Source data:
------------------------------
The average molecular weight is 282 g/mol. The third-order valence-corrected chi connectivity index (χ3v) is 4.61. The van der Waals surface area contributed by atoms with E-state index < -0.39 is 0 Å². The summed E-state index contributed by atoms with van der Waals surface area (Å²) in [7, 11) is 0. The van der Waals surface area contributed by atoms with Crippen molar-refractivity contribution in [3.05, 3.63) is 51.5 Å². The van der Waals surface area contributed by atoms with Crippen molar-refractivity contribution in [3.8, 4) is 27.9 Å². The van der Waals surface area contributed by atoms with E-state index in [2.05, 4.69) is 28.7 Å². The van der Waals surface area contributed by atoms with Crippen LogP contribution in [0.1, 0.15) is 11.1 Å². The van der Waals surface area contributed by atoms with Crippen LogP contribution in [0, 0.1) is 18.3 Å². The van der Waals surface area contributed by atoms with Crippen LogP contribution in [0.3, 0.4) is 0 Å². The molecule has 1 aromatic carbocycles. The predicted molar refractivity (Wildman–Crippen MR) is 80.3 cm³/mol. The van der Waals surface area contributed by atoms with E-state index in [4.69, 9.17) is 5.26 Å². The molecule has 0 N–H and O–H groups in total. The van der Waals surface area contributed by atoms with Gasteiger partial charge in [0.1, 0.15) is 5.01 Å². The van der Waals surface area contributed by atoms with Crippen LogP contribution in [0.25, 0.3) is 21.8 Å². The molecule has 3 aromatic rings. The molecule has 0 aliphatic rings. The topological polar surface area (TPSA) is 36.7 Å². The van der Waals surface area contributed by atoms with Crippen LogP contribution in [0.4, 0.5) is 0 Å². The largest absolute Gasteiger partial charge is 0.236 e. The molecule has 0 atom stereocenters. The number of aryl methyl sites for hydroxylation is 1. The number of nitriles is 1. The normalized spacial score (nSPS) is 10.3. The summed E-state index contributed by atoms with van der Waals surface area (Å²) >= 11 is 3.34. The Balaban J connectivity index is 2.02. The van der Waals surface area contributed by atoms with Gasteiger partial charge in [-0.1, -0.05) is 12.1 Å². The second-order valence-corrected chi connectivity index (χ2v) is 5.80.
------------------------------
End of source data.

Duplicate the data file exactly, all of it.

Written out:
The average molecular weight is 282 g/mol. The third-order valence-corrected chi connectivity index (χ3v) is 4.61. The van der Waals surface area contributed by atoms with E-state index < -0.39 is 0 Å². The summed E-state index contributed by atoms with van der Waals surface area (Å²) in [7, 11) is 0. The van der Waals surface area contributed by atoms with Crippen molar-refractivity contribution in [3.05, 3.63) is 51.5 Å². The van der Waals surface area contributed by atoms with Crippen molar-refractivity contribution in [3.8, 4) is 27.9 Å². The van der Waals surface area contributed by atoms with E-state index in [2.05, 4.69) is 28.7 Å². The van der Waals surface area contributed by atoms with Crippen LogP contribution in [0.1, 0.15) is 11.1 Å². The van der Waals surface area contributed by atoms with Crippen LogP contribution in [0, 0.1) is 18.3 Å². The van der Waals surface area contributed by atoms with Crippen LogP contribution in [0.3, 0.4) is 0 Å². The molecule has 1 aromatic carbocycles. The predicted molar refractivity (Wildman–Crippen MR) is 80.3 cm³/mol. The van der Waals surface area contributed by atoms with E-state index in [4.69, 9.17) is 5.26 Å². The molecule has 0 N–H and O–H groups in total. The van der Waals surface area contributed by atoms with Gasteiger partial charge in [0.1, 0.15) is 5.01 Å². The van der Waals surface area contributed by atoms with Crippen LogP contribution in [0.25, 0.3) is 21.8 Å². The molecule has 3 aromatic rings. The molecule has 0 aliphatic rings. The topological polar surface area (TPSA) is 36.7 Å². The van der Waals surface area contributed by atoms with Crippen LogP contribution in [0.4, 0.5) is 0 Å². The largest absolute Gasteiger partial charge is 0.236 e. The molecule has 0 atom stereocenters. The number of aryl methyl sites for hydroxylation is 1. The number of nitriles is 1. The normalized spacial score (nSPS) is 10.3. The summed E-state index contributed by atoms with van der Waals surface area (Å²) >= 11 is 3.34. The Balaban J connectivity index is 2.02. The van der Waals surface area contributed by atoms with Gasteiger partial charge in [-0.1, -0.05) is 12.1 Å². The second-order valence-corrected chi connectivity index (χ2v) is 5.80.